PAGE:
Annealing plastic: The principle for increasing the resistance of plastic

Annealing is the term used to describe the heat treatment of plastics to reduce mechanical stresses and the targeted modification of the microstructure. Material stresses can arise during the production and joining of plastic components. This not only reduces the quality and service life of the finished product, but can also lead to functional impairment or complete failure in an emergency. Last but not least, splintering plastic vessels or Plexiglas panes pose an immense risk of injury. During tempering, the increased temperature increases the mobility of the atoms, which compensates for structural defects and improves the crystal structure. Many thermosetting plastics such as resins and adhesives require heat to cure. The addition of heat, which serves to change the phase from liquid to solid, is called curing or annealing.

Infrared radiation as an optimal heat source for annealing plastics

Infrared emitters are excellently suited for providing heat during the annealing process, as they have a high power density as well as targeted controllability. This ensures a systematic tempering or curing process. The non-contact temperature measurement by means of a pyrometer and the control of the emitter power according to the set temperature ensure an optimised process sequence. Due to the direct and aligned heat input, infrared radiation heats the component to be tempered only where it is required. This saves energy and time.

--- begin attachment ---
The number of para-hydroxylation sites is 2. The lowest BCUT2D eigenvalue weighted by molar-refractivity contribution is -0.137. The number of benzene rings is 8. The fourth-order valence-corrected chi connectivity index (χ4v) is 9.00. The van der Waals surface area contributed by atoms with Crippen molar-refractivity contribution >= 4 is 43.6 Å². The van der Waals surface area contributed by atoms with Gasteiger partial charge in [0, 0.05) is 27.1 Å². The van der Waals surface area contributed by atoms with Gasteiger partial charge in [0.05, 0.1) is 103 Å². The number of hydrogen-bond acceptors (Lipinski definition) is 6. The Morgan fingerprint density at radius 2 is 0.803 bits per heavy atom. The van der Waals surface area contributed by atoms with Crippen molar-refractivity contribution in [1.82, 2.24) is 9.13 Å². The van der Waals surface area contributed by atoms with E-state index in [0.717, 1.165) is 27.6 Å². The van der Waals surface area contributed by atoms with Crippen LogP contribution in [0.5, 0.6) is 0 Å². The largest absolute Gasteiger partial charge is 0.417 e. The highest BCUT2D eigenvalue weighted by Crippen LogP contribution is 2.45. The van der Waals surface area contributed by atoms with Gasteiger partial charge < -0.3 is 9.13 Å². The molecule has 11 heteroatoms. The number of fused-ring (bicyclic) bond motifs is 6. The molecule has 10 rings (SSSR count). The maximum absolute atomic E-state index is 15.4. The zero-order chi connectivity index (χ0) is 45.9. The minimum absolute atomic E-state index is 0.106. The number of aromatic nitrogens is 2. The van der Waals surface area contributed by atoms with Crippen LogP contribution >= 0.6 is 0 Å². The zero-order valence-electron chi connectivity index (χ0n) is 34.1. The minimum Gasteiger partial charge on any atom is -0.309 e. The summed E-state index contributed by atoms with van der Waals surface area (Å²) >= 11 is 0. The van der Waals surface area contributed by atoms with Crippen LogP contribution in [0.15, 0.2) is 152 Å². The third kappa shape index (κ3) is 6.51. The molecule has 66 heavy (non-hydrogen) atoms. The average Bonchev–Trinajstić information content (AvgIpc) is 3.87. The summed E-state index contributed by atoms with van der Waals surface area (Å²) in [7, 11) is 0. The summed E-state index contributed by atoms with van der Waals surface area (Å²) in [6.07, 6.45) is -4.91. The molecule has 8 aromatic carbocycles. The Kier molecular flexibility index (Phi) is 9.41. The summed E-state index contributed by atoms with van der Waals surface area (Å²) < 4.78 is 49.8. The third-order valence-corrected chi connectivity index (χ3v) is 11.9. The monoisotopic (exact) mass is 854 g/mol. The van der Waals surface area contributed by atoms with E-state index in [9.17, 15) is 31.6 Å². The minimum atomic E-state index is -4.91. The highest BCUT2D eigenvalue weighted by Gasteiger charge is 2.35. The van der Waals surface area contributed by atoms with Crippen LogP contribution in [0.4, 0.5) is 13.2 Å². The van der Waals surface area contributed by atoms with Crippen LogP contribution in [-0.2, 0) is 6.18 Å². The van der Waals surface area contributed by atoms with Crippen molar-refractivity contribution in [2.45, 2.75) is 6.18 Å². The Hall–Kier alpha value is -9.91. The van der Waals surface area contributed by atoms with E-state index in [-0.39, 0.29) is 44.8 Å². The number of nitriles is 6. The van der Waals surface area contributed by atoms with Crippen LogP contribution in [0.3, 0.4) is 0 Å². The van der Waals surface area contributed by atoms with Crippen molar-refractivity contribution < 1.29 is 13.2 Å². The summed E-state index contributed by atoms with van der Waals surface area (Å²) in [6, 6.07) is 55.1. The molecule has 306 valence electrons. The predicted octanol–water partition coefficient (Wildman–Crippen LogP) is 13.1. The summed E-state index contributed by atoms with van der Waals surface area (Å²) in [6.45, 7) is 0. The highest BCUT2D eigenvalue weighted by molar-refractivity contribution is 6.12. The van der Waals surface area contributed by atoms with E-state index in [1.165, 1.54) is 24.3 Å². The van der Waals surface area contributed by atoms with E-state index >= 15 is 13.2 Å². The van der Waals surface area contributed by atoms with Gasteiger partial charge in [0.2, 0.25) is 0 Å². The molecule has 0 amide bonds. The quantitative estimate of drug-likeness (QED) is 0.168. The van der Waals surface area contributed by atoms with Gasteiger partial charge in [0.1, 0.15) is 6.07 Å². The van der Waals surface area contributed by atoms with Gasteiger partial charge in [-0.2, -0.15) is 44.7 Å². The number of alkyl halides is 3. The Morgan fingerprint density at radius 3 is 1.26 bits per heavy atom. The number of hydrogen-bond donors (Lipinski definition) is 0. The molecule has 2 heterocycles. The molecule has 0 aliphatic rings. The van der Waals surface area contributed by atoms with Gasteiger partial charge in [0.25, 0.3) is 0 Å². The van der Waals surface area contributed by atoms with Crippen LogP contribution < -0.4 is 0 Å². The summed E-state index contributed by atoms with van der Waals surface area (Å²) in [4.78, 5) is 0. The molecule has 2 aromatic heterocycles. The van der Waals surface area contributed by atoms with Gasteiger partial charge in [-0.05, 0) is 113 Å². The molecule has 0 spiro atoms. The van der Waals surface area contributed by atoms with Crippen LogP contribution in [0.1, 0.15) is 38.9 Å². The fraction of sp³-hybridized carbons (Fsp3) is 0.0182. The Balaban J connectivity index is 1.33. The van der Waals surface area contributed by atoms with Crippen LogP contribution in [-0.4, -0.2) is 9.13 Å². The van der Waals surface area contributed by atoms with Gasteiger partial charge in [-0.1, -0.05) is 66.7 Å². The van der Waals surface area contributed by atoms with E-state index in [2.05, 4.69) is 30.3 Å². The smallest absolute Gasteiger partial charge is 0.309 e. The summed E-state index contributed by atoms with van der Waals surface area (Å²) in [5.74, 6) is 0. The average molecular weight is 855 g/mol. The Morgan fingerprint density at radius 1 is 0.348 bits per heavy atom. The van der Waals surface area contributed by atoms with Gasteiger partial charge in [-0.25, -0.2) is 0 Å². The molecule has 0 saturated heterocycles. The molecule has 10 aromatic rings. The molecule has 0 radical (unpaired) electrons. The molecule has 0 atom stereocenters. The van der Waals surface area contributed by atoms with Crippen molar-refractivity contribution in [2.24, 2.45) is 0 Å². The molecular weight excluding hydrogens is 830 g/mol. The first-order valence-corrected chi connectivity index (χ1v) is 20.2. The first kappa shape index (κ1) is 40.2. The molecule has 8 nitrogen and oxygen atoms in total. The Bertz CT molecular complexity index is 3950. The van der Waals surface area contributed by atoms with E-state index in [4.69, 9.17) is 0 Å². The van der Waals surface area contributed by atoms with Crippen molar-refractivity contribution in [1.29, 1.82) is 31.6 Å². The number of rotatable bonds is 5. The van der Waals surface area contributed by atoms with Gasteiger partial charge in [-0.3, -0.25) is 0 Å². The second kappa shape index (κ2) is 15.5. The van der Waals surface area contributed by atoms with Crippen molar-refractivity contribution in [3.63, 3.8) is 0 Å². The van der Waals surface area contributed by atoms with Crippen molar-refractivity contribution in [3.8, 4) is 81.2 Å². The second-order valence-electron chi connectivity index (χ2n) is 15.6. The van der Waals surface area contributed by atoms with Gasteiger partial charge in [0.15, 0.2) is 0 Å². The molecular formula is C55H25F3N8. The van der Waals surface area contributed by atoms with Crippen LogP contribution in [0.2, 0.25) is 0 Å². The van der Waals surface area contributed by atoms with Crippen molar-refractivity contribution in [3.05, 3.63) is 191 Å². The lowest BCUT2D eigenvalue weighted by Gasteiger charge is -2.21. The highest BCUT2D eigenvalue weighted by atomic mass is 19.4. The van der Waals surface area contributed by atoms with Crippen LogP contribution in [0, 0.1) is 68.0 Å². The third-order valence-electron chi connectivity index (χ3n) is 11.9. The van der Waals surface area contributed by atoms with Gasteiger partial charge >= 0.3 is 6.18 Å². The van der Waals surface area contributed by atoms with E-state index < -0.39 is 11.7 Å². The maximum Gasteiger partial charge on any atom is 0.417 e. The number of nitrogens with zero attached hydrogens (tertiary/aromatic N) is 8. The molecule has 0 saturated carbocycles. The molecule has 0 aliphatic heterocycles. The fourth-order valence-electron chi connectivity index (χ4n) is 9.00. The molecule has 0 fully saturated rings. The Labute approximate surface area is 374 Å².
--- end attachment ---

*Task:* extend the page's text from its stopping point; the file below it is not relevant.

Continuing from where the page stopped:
Was ist beim Kunststoff Tempern zu beachten?

The higher the temperature of a material, the more internal energy it has to relieve mechanical stresses or harden. However, the temperature must not reach or exceed the material-specific melting point. In addition, a uniform annealing process within a component requires homogeneous heating. The optimised arrangement and alignment of the infrared emitters, combined with temperature control, ensures this automated and reliable annealing process.

The advantages of infrared radiation for plastic tempering in an overview

  • High heat flux densities, heating within seconds
  • Direct heat transfer without contact with the material
  • Specific application possibilities: large surfaces can be heated as well as small sections or curved parts
  • Economical mode of operation
  • Low energy loss
  • High efficiency
  • Simple and safe operation due to defined temperature control and ramp functions